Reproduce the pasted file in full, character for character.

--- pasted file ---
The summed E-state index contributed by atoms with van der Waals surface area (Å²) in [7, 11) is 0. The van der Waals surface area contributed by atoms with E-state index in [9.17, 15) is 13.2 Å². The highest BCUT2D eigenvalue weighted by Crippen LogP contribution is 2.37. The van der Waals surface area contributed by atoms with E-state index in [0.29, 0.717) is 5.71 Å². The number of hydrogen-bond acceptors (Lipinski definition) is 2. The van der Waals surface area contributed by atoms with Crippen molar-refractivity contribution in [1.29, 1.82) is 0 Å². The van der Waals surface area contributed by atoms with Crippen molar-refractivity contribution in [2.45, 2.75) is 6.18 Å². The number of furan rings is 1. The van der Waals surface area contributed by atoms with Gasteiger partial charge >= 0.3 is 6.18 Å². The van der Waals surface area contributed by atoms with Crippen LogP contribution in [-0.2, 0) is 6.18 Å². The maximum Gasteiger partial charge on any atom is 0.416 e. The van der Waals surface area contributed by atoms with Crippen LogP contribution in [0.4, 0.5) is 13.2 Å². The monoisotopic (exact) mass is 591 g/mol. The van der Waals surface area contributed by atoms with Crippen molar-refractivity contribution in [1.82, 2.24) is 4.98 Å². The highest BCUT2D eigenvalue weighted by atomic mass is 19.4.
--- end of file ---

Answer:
The summed E-state index contributed by atoms with van der Waals surface area (Å²) in [7, 11) is 0. The van der Waals surface area contributed by atoms with E-state index in [9.17, 15) is 13.2 Å². The highest BCUT2D eigenvalue weighted by Crippen LogP contribution is 2.37. The van der Waals surface area contributed by atoms with E-state index in [0.29, 0.717) is 5.71 Å². The number of hydrogen-bond acceptors (Lipinski definition) is 2. The van der Waals surface area contributed by atoms with Crippen molar-refractivity contribution in [1.29, 1.82) is 0 Å². The van der Waals surface area contributed by atoms with Crippen molar-refractivity contribution in [2.45, 2.75) is 6.18 Å². The number of furan rings is 1. The van der Waals surface area contributed by atoms with Gasteiger partial charge >= 0.3 is 6.18 Å². The van der Waals surface area contributed by atoms with Crippen LogP contribution in [-0.2, 0) is 6.18 Å². The maximum Gasteiger partial charge on any atom is 0.416 e. The van der Waals surface area contributed by atoms with Crippen LogP contribution in [0.4, 0.5) is 13.2 Å². The monoisotopic (exact) mass is 591 g/mol. The van der Waals surface area contributed by atoms with Crippen molar-refractivity contribution in [1.82, 2.24) is 4.98 Å². The highest BCUT2D eigenvalue weighted by atomic mass is 19.4.